An alternative registration method is the use of surface registration techniques, in which the functional time series are mapped onto cortical surface models [e. In fMRI there are two commonly used processing streams for spatial normalization. In one, a single step strategy is used to normalize directly to a standard EPI template, while the other employs a multi-step method which first aligns to the matching structural image using rigid-body or affine transformations, following which the composite image is then registered to the reference space, using either affine or non-linear transformations Poldrack et al.
Complementary techniques for removing non-brain areas from the analysis and reducing the data size, such as skull striping or masking, may also help to improve the normalization step Tsang et al. The choice of the optimal atlas template and mapping function depends on a multitude of factors and is influenced by age, gender, hemispheric asymmetry, normalization methodology, and disease-specificity Crinion et al. Following the normalization step, it is always important to perform visual quality control, for example by displaying the fMRI data of each participant along with a reference EPI template.
Smoothing simultaneously increases the SNR and the validity of the statistical tests from random field theory by providing a better fit to expected assumptions while reducing the anatomical differences. On the other hand, smoothing reduces the effective spatial resolution, may displace activation peaks Reimold et al. The standard spatial smoothing procedure consists of convolving the fMRI signal with a Gaussian function of a specific width as, spatially, the BOLD signal is expected to follow a Gaussian distribution.
The choice of the proper size of the Gaussian kernel [Full Width at Half Maximum FWHM ], which determines the extent to which the data is smoothed, will be dependent on specific features of the study undertaken, such as type of paradigm and inference expected, as well as on the primary image resolution. The amount of smoothing always should be the minimum necessary to achieve the intended results, and a reasonable starting point is a FWHM of twice the voxel dimension care must be taken when using large smoothing kernels as they make the detection of smaller patterns of activation harder.
The typical smoothing values used range between 5 and 10 mm for group analyses Beckmann and Smith, ; Mikl et al. Alternative approaches to smoothing are the use of varying kernel widths Worsley et al. Despite its common use, care must be taken when performing smoothing due to its effects on the final results Geissler et al. This step is not recommended for connectomic approaches in order to prevent the BOLD signal from extending across different regions of interest Zuo et al.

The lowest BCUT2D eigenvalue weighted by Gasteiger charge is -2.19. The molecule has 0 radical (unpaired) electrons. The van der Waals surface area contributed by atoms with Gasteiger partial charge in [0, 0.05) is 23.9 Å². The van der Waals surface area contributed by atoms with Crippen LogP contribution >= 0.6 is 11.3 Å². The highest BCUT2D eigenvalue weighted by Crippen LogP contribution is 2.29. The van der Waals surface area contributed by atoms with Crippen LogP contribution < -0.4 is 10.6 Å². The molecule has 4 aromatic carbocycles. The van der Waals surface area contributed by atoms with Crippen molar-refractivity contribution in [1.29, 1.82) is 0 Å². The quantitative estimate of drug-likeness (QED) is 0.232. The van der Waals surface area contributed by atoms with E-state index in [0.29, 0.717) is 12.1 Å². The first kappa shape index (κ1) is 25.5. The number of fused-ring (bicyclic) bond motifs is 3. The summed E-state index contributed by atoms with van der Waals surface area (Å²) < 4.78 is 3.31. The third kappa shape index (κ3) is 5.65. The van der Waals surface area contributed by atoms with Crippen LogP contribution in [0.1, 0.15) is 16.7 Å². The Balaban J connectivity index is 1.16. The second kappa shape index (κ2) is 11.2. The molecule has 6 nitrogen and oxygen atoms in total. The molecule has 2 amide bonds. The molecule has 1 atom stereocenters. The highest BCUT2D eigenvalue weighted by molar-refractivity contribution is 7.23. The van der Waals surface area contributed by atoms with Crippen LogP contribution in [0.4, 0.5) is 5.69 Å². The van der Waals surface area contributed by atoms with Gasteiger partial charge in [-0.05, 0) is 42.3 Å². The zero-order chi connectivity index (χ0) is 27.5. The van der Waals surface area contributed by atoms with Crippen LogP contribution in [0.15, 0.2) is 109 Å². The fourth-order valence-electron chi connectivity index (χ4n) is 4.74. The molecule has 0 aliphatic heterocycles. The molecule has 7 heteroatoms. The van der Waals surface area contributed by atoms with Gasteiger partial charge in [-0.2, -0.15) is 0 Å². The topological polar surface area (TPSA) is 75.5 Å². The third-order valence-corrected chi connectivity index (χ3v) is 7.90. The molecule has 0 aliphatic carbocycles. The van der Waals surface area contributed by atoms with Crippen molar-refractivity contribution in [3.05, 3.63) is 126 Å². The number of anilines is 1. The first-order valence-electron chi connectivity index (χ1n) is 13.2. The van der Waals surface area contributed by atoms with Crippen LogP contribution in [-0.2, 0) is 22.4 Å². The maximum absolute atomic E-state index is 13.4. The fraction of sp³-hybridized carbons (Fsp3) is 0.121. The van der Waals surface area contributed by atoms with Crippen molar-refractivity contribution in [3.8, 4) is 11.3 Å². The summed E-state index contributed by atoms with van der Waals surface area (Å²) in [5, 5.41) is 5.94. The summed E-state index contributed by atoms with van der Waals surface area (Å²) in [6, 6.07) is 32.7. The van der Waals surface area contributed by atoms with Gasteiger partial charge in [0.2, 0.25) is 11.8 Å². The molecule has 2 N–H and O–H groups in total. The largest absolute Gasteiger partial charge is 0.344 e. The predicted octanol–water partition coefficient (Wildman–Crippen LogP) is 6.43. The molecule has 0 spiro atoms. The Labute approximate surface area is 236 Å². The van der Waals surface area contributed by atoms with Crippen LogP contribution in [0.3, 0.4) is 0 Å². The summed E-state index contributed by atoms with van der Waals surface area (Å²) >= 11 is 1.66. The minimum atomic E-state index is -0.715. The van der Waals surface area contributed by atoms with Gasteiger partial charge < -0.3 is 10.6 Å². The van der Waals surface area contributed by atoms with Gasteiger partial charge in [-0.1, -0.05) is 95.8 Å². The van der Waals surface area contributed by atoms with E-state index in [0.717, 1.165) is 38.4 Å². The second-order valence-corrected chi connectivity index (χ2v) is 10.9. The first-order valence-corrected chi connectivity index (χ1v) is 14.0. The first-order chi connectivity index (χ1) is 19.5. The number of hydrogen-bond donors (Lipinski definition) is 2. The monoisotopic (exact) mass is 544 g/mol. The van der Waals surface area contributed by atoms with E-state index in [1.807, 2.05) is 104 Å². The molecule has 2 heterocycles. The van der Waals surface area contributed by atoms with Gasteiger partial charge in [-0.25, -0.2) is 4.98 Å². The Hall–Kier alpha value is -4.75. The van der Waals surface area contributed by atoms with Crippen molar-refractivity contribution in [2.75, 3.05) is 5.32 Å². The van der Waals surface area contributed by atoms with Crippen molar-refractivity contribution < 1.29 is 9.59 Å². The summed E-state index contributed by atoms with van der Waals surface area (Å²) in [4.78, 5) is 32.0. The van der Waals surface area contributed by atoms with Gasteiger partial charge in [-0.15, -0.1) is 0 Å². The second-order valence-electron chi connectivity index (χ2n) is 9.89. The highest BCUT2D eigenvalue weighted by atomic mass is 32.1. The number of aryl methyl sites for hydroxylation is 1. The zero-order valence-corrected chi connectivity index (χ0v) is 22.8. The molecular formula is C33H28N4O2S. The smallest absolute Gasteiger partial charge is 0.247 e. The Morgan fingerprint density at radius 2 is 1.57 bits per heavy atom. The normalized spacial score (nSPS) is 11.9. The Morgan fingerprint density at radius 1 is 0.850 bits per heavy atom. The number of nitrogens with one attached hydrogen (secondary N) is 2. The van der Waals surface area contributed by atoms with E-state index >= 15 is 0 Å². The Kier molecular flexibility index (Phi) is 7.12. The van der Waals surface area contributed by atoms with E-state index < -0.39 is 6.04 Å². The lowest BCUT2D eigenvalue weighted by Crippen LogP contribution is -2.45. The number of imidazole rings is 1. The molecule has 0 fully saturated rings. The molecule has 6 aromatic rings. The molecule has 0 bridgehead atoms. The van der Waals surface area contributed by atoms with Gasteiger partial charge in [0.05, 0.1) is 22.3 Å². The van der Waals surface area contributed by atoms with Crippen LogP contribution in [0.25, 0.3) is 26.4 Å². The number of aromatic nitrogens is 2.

This step is performed in order to remove the effects of confounding signals with known or expected frequencies. Functional MRI time-courses often manifest low-frequency drifts which may reduce substantially the statistical power of the results. It is therefore of great relevance to attempt to identify which frequencies are those of interest and which are noise Kruggel et al. With rs-fMRI the standard strategy is to apply a band-pass filter 0. Exploring such frequency band requires extra caution in controlling for physiological sources of noise e.
Normally associated with the filtering step, detrending methods also are used to reduce the effects of noise Tanabe et al. Complex spatio-temporal filters Kriegeskorte et al. Effective quality control is of fundamental importance in the optimization of data usability reliability and reproducibility.
The next stage in the fMRI workflow is the selection of the most suitable method to extract the relevant functional information. Thus, choosing the one most suitable for a specific study may be a complex, often confusing and time-consuming task. In the following sections we distinguish between task-based and resting-state fMRI analysis according to the prominence use of each method, nevertheless, some are suitable for both fMRI acquisitions. Other distinctions could be performed, namely between methods suitable for localization and for connectivity approaches.
The appropriateness application of each method will also be discussed below. GLM's popularity is based on its straightforward implementation, interpretability and computability. One common approach in the use of this technique is to convolve the stimulus onsets and durations with a canonical HRF, which results in quantifying an estimate of the expected BOLD signal for any condition of interest.
These estimates are then defined, along with intrinsic confounding factors e. Each voxel time-series is then set as the dependent variable. The result of this process is to generate a test statistic for each voxel in the brain, which makes possible the creation of a parametric map SPM. The process is performed separately for each subject and is commonly designated as first-level analysis.
The GLM can be used very generally, ranging from the simplest subtraction method to parametric correlations with behavior, and also serves as the reference for several methods used to estimate connectivity. The main criticism of the GLM is based upon the intrinsic assumptions which must be made related to parametric testing in general, and the GLM in particular, and which are not usually verified nor are they tested Monti, Commonly used analysis methods in functional MRI studies.
Task based connectivity analysis is being performed with increasing frequency and its results are quite sensitive to the choice of analysis tool. For it to be used appropriately, it is necessary to distinguish undirected associations between brain regions functional connectivity—FC from directed and causal relationships effective connectivity Horwitz et al.